by Janet Berliner & George Guthridge

White Wolf


447pp/$5.99/May 1997

Children of the Dusk
Cover by Matt Manley

Reviewed by Steven H Silver

Children of the Dusk is the third and final volume of Janet Berliner & George Guthridge's "Madagascar Manifesto" trilogy. Unlike Child of the Light, which is set entirely in Berlin, or Child of the Journey, which is set in Berlin and Nosy Mangabé, Children of the Dusk is set entirely on Madagascar. Although Berliner and Guthridge have very obviously researched Madagascar, their portrayal of the island does not come across as realistically as earlier portrayals of Berlin. This may be caused by the fact that once the action has moved to Madagascar, the authors have elected to increase the supernatural dosage, creating, not an historical Madagascar, but rather a fantastic island.

The time frame of Children of the Dusk is also the most compact, taking place entirely within the first few months of the German occupation of Nosy Mangabé. Led by Erich Alois (Weisser) from the earlier novels and his former hero, Otto Hempel, the Germans have been charged with creating a Jewish state. The initial group of 144 Jews includes Erich's old friend, Solomon Freund. Naturally enough, Erich also bring his pregnant wife, Miriam, along.

While Miriam and Solomon represent the good and the victimized, Berliner and Guthridge use Hempel and the Kapo, Plishdiner, to represent the ultimate in Nazi attrocities. Erich continues to waffle back and forth, trying to retain his humanity while being constantly subjected to the evils of his peers. Knowing that if he completely renounces that evil he will be unable to help Freund, who he still believes he wants to help, although it also is evident that his primary concerns are his own ambitions.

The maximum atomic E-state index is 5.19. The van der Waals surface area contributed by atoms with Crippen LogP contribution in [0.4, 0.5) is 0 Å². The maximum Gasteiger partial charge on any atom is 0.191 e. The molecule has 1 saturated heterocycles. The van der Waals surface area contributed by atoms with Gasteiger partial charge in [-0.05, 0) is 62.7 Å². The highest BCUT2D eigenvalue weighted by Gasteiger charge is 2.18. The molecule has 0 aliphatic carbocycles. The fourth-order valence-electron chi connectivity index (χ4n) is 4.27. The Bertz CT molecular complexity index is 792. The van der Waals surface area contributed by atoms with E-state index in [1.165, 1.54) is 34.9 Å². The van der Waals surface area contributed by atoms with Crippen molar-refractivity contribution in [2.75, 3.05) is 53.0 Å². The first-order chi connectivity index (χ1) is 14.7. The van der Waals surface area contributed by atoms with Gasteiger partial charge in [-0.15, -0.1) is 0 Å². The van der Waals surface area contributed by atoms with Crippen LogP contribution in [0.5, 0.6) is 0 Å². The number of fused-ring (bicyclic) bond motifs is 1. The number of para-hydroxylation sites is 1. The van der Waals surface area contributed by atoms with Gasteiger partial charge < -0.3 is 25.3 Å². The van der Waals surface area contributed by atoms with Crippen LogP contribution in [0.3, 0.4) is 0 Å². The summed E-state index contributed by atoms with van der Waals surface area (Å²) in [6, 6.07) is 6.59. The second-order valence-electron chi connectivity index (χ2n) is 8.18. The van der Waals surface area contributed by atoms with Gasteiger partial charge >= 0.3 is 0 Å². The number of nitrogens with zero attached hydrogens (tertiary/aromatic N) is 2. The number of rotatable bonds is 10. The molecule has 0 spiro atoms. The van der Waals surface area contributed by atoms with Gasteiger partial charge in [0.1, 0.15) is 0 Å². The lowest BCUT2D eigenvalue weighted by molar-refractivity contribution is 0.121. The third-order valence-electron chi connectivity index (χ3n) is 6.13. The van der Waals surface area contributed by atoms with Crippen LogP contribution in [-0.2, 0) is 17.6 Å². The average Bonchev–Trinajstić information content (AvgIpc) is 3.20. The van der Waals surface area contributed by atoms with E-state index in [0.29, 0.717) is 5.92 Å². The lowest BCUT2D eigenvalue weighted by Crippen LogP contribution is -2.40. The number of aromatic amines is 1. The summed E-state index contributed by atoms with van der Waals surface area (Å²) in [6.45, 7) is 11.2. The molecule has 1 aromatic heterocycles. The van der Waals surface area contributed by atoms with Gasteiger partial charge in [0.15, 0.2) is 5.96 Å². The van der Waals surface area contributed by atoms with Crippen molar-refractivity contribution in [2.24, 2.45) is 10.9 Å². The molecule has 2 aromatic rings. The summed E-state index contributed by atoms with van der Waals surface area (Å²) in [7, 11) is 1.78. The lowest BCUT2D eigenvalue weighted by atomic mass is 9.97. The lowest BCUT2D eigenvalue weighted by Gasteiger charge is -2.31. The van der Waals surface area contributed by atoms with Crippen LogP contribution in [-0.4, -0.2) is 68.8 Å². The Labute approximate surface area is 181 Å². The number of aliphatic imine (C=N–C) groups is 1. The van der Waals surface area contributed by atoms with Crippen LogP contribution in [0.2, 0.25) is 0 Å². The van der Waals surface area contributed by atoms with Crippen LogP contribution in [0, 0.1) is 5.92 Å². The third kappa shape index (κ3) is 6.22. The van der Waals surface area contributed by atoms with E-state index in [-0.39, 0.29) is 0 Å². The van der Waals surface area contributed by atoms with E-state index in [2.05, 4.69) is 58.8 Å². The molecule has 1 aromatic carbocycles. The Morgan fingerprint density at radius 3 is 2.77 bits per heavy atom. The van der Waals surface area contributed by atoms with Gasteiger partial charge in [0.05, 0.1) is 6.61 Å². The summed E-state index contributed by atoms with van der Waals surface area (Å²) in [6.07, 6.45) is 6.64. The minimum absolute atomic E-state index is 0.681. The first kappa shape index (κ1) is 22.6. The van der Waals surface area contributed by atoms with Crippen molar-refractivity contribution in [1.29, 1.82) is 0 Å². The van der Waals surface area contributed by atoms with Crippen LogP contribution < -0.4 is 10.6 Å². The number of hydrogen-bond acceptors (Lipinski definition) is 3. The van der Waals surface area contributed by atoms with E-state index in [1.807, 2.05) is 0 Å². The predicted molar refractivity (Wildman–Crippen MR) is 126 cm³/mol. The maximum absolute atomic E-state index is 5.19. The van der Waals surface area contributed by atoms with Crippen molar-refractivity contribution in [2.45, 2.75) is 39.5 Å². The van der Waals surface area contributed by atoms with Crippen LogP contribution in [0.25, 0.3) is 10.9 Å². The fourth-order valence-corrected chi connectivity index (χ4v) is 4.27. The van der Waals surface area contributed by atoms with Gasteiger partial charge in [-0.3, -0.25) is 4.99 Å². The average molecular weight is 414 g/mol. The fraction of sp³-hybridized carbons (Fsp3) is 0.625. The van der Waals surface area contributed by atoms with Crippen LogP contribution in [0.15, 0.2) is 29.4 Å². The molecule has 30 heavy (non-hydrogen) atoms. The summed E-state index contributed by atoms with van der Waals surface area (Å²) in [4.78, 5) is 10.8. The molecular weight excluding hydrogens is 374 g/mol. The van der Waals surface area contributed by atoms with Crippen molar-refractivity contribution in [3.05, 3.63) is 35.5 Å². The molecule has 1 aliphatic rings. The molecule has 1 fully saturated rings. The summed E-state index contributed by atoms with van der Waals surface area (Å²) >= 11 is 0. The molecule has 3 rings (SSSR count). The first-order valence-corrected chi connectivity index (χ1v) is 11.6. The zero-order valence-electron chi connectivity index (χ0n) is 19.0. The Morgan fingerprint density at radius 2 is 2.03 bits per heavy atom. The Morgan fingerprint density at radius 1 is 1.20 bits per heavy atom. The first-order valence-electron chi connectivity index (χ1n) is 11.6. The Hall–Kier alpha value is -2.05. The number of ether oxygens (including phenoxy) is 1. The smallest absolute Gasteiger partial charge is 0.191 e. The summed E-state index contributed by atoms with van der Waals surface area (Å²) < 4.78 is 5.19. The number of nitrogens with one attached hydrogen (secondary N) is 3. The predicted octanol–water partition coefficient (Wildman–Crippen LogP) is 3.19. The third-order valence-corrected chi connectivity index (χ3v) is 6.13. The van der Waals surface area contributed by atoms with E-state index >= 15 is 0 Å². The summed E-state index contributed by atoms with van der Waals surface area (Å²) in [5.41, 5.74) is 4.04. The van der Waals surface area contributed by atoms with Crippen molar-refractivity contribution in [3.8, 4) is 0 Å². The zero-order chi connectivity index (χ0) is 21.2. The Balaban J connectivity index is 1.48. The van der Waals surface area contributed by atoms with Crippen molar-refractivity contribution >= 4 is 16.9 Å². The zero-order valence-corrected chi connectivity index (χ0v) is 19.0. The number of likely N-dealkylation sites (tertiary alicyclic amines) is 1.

Berliner and Guthridge drop some of the themes and ideas which they played with in the earlier novels, most notably their examination of what makes a person Jewish. On the other hand, they do begin to look more at the concept of atonement. Because Erich is not as evil as Hempel or Plishdiner, there is the possibility that he may receive redemption by thwarting their plans, thereby making up for the evil he has done.

En route to his possible redemption, Erich must first learn the futility which his own victims face. To that end, he comes into frequent power struggles with Hempel over the proper way to run the camp. Some of these battles are won by Erich, some by Hempel, enough that Erich faces the real possibility of losing control of his command. To underscore the importance of this theme of atonement, the novel culminates on Yom Kippur, the Jewish Day of Atonement.

All of the characters suffer from a disassociated feel in Children of the Dusk. Solomon because he is segregated with the other Jewish prisoners, Miriam because she spends much of the novel in seclusion, dealing with the last stages of her pregnancy, and Erich because he has discovered that as commander of the expedition he is no longer a part of his canine unit and he is at odds with the other officers on the island.

The entire "Madagascar Manifest" is a well written series of books dealing with a wide range of issues surrounding the Holocaust and the Nazi rise to power in Depression era Germany. At times the authors fail to fully explore the some of the issues which they raise, but the important thing in this type of work is to realize the questions exist as legitimate philosophical lines of inquiry. Although enjoyable is not the word to describe this series, the books are very well-written and the story is compelling.

Purchase this book from Amazon Books

Return to

Thanks to
SF Site
for webspace.